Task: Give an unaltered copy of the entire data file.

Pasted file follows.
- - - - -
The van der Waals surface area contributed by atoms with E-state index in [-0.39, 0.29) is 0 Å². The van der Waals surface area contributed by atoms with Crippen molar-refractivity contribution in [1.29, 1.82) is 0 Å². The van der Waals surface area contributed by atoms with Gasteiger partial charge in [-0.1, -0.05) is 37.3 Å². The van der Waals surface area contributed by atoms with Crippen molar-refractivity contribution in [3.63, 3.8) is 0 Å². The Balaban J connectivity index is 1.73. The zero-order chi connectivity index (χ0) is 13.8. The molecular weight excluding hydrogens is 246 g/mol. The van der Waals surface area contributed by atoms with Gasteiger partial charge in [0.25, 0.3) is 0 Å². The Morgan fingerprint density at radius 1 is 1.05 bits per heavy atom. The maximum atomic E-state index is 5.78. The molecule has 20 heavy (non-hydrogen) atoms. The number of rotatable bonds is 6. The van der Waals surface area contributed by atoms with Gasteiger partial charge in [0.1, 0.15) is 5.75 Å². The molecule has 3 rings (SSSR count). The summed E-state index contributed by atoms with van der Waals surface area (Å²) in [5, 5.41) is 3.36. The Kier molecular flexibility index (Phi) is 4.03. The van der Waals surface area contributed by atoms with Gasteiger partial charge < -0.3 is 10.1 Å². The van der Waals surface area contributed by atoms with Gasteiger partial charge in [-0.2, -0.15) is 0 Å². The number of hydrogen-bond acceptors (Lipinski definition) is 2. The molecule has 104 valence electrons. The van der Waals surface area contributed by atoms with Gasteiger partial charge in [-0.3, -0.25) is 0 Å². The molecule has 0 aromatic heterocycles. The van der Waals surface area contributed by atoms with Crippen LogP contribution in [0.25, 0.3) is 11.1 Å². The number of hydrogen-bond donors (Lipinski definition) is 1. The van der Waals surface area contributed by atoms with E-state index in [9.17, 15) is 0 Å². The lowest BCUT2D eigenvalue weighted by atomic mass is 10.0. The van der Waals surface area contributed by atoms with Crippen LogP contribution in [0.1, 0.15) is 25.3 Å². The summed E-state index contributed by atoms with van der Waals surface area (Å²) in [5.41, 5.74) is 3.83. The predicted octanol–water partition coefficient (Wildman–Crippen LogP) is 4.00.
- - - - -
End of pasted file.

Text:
The van der Waals surface area contributed by atoms with E-state index in [-0.39, 0.29) is 0 Å². The van der Waals surface area contributed by atoms with Crippen molar-refractivity contribution in [1.29, 1.82) is 0 Å². The van der Waals surface area contributed by atoms with Gasteiger partial charge in [-0.1, -0.05) is 37.3 Å². The van der Waals surface area contributed by atoms with Crippen molar-refractivity contribution in [3.63, 3.8) is 0 Å². The Balaban J connectivity index is 1.73. The zero-order chi connectivity index (χ0) is 13.8. The molecular weight excluding hydrogens is 246 g/mol. The van der Waals surface area contributed by atoms with Gasteiger partial charge in [0.25, 0.3) is 0 Å². The Morgan fingerprint density at radius 1 is 1.05 bits per heavy atom. The maximum atomic E-state index is 5.78. The molecule has 20 heavy (non-hydrogen) atoms. The number of rotatable bonds is 6. The van der Waals surface area contributed by atoms with Gasteiger partial charge in [0.1, 0.15) is 5.75 Å². The molecule has 3 rings (SSSR count). The summed E-state index contributed by atoms with van der Waals surface area (Å²) in [5, 5.41) is 3.36. The Kier molecular flexibility index (Phi) is 4.03. The van der Waals surface area contributed by atoms with Gasteiger partial charge < -0.3 is 10.1 Å². The van der Waals surface area contributed by atoms with Gasteiger partial charge in [-0.2, -0.15) is 0 Å². The number of hydrogen-bond acceptors (Lipinski definition) is 2. The molecule has 104 valence electrons. The van der Waals surface area contributed by atoms with Gasteiger partial charge in [-0.3, -0.25) is 0 Å². The molecule has 0 aromatic heterocycles. The van der Waals surface area contributed by atoms with Crippen LogP contribution in [0.25, 0.3) is 11.1 Å². The number of hydrogen-bond donors (Lipinski definition) is 1. The van der Waals surface area contributed by atoms with E-state index in [9.17, 15) is 0 Å². The lowest BCUT2D eigenvalue weighted by atomic mass is 10.0. The van der Waals surface area contributed by atoms with Crippen LogP contribution in [0.1, 0.15) is 25.3 Å². The summed E-state index contributed by atoms with van der Waals surface area (Å²) in [5.41, 5.74) is 3.83. The predicted octanol–water partition coefficient (Wildman–Crippen LogP) is 4.00.